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There's barely time for the dust from the celebrations of the ICC World Twenty20 to settle and the Australians are upon India for a seven-match ODI series. In India, the reaction was predictably exaggerated, both spontaneous and genuine and pre-planned and stage-managed. The players basked in the limelight and the administrators cashed in on the euphoric response of fans. The players though will have to wind up the celebrations soon, as India take on Australia in the first game in Bangalore on September 29.

It's interesting that India and Australia should play right after the ICC World Twenty20 for the two teams approached that tournament so differently. India were diffident and hesitant to begin with, with little or no experience in that form of the game, and completely unfancied. Australia were natural favourites, as they are in any cricket match, irrespective of the length or format. By the end of the tournament, though, India had beaten England, Australia, South Africa and Pakistan. Australia had limped out, first not too interested in the hit-and-giggle, shocked by Zimbabwe, and then outplayed by lesser teams.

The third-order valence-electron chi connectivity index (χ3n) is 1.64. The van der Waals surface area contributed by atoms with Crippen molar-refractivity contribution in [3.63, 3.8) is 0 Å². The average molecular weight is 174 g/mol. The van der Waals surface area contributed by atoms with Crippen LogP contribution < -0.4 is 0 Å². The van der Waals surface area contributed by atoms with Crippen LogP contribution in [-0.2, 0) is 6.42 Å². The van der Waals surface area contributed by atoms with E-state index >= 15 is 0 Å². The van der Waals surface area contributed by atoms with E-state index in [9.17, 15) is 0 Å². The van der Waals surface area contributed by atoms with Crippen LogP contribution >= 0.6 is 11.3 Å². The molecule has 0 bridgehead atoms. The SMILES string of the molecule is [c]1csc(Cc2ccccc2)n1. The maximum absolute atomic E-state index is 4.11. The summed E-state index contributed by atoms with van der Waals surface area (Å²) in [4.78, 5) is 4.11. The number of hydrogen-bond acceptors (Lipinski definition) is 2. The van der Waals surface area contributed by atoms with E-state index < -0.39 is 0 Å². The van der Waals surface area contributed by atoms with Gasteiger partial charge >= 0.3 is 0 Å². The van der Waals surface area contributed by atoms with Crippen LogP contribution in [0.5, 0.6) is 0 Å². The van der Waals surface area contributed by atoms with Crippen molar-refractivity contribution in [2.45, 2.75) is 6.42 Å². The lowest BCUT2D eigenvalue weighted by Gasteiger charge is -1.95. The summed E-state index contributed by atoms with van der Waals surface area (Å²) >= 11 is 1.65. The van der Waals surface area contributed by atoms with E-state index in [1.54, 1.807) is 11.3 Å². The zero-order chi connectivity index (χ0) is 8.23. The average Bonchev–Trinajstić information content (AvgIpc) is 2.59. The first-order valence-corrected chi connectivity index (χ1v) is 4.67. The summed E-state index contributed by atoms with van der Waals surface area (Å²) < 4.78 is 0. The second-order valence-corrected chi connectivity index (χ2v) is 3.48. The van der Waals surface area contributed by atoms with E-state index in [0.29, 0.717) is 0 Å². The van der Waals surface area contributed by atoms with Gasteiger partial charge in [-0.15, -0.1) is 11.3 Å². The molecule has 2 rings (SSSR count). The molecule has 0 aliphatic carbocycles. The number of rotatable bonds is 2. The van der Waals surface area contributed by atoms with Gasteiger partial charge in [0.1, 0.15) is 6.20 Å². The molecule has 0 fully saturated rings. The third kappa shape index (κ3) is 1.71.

But Australia's limping out, at least in the literal sense, will have an impact beyond the tournament. Ricky Ponting's hamstring niggle has not stopped him from touring India, though it is unlikely he'll play a part in the early games. Shane Watson has been ruled out, and Shaun Tait continues to stay out. What this will mean is a step-up for Brad Hodge, who has to keep Ponting's batting place warm, even as Adam Gilchrist stands in as captain.

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Very nice article and good read. Tale of two countries that came into the game in totally different ways!

Can Australia beat a confident India? We shall see.
 

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i think australia vs india series will be good i have feeling australia will win this series
 
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